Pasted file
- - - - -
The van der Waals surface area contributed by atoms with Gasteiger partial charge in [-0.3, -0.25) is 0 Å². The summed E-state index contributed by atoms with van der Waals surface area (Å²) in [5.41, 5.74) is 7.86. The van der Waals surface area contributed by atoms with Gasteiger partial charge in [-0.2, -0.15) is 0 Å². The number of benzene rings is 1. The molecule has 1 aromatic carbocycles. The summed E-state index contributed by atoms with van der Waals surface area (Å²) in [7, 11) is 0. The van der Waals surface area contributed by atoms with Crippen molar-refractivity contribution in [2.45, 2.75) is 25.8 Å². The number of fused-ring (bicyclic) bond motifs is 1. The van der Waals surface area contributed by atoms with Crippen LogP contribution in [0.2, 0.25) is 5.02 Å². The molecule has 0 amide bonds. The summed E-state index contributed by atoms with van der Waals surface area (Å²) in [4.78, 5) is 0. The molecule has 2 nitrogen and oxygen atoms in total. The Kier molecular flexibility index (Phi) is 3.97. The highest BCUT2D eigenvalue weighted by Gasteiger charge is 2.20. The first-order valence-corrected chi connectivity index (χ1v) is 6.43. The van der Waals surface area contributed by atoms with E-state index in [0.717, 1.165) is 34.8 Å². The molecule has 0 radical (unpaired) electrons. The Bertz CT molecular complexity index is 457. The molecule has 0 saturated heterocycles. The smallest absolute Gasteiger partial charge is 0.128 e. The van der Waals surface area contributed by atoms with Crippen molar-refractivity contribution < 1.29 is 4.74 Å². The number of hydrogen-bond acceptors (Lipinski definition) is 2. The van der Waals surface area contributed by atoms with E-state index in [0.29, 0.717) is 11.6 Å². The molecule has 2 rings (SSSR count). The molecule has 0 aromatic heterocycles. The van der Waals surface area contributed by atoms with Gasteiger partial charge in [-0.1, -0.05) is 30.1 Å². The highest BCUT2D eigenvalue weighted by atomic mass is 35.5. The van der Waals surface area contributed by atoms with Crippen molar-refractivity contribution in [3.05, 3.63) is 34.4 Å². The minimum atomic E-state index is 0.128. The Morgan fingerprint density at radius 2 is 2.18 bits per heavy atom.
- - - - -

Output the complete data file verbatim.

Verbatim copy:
The van der Waals surface area contributed by atoms with Gasteiger partial charge in [-0.3, -0.25) is 0 Å². The summed E-state index contributed by atoms with van der Waals surface area (Å²) in [5.41, 5.74) is 7.86. The van der Waals surface area contributed by atoms with Gasteiger partial charge in [-0.2, -0.15) is 0 Å². The number of benzene rings is 1. The molecule has 1 aromatic carbocycles. The summed E-state index contributed by atoms with van der Waals surface area (Å²) in [7, 11) is 0. The van der Waals surface area contributed by atoms with Crippen molar-refractivity contribution in [2.45, 2.75) is 25.8 Å². The number of fused-ring (bicyclic) bond motifs is 1. The van der Waals surface area contributed by atoms with Crippen LogP contribution in [0.2, 0.25) is 5.02 Å². The molecule has 0 amide bonds. The summed E-state index contributed by atoms with van der Waals surface area (Å²) in [4.78, 5) is 0. The molecule has 2 nitrogen and oxygen atoms in total. The Kier molecular flexibility index (Phi) is 3.97. The highest BCUT2D eigenvalue weighted by Gasteiger charge is 2.20. The first-order valence-corrected chi connectivity index (χ1v) is 6.43. The van der Waals surface area contributed by atoms with E-state index in [0.717, 1.165) is 34.8 Å². The molecule has 0 radical (unpaired) electrons. The Bertz CT molecular complexity index is 457. The molecule has 0 saturated heterocycles. The smallest absolute Gasteiger partial charge is 0.128 e. The van der Waals surface area contributed by atoms with Crippen molar-refractivity contribution < 1.29 is 4.74 Å². The number of hydrogen-bond acceptors (Lipinski definition) is 2. The van der Waals surface area contributed by atoms with E-state index in [0.29, 0.717) is 11.6 Å². The molecule has 2 rings (SSSR count). The molecule has 0 aromatic heterocycles. The van der Waals surface area contributed by atoms with Gasteiger partial charge in [-0.1, -0.05) is 30.1 Å². The highest BCUT2D eigenvalue weighted by atomic mass is 35.5. The van der Waals surface area contributed by atoms with Crippen molar-refractivity contribution in [3.05, 3.63) is 34.4 Å². The minimum atomic E-state index is 0.128. The Morgan fingerprint density at radius 2 is 2.18 bits per heavy atom.